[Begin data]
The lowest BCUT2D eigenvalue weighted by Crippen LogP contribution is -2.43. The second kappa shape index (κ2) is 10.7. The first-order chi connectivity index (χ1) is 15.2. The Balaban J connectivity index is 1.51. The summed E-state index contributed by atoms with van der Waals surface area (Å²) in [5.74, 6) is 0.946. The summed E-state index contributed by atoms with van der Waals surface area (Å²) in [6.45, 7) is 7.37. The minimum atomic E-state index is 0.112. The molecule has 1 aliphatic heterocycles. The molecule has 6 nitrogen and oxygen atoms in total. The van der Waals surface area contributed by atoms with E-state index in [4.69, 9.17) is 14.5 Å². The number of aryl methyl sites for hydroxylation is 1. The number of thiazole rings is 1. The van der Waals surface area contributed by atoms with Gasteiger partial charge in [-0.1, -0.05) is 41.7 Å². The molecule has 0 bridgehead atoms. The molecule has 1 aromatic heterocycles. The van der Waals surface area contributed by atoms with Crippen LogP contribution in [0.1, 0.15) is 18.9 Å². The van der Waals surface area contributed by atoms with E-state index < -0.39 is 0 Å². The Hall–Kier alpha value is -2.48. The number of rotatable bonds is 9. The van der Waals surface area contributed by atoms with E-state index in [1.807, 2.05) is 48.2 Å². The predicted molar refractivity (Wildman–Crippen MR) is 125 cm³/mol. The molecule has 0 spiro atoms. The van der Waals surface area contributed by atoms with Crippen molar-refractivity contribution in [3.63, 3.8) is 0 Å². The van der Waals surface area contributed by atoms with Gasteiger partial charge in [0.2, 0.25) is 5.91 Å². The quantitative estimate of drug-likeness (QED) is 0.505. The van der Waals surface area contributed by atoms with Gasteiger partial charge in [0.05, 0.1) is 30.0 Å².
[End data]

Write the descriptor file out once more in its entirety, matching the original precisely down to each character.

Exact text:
The lowest BCUT2D eigenvalue weighted by Crippen LogP contribution is -2.43. The second kappa shape index (κ2) is 10.7. The first-order chi connectivity index (χ1) is 15.2. The Balaban J connectivity index is 1.51. The summed E-state index contributed by atoms with van der Waals surface area (Å²) in [5.74, 6) is 0.946. The summed E-state index contributed by atoms with van der Waals surface area (Å²) in [6.45, 7) is 7.37. The minimum atomic E-state index is 0.112. The molecule has 1 aliphatic heterocycles. The molecule has 6 nitrogen and oxygen atoms in total. The van der Waals surface area contributed by atoms with E-state index in [4.69, 9.17) is 14.5 Å². The number of aryl methyl sites for hydroxylation is 1. The number of thiazole rings is 1. The van der Waals surface area contributed by atoms with Gasteiger partial charge in [-0.1, -0.05) is 41.7 Å². The molecule has 0 bridgehead atoms. The molecule has 1 aromatic heterocycles. The van der Waals surface area contributed by atoms with Crippen LogP contribution in [0.1, 0.15) is 18.9 Å². The van der Waals surface area contributed by atoms with E-state index < -0.39 is 0 Å². The Hall–Kier alpha value is -2.48. The number of rotatable bonds is 9. The van der Waals surface area contributed by atoms with E-state index in [1.807, 2.05) is 48.2 Å². The predicted molar refractivity (Wildman–Crippen MR) is 125 cm³/mol. The molecule has 0 spiro atoms. The van der Waals surface area contributed by atoms with Crippen molar-refractivity contribution in [3.63, 3.8) is 0 Å². The van der Waals surface area contributed by atoms with Gasteiger partial charge in [0.2, 0.25) is 5.91 Å². The quantitative estimate of drug-likeness (QED) is 0.505. The van der Waals surface area contributed by atoms with Gasteiger partial charge in [0.05, 0.1) is 30.0 Å².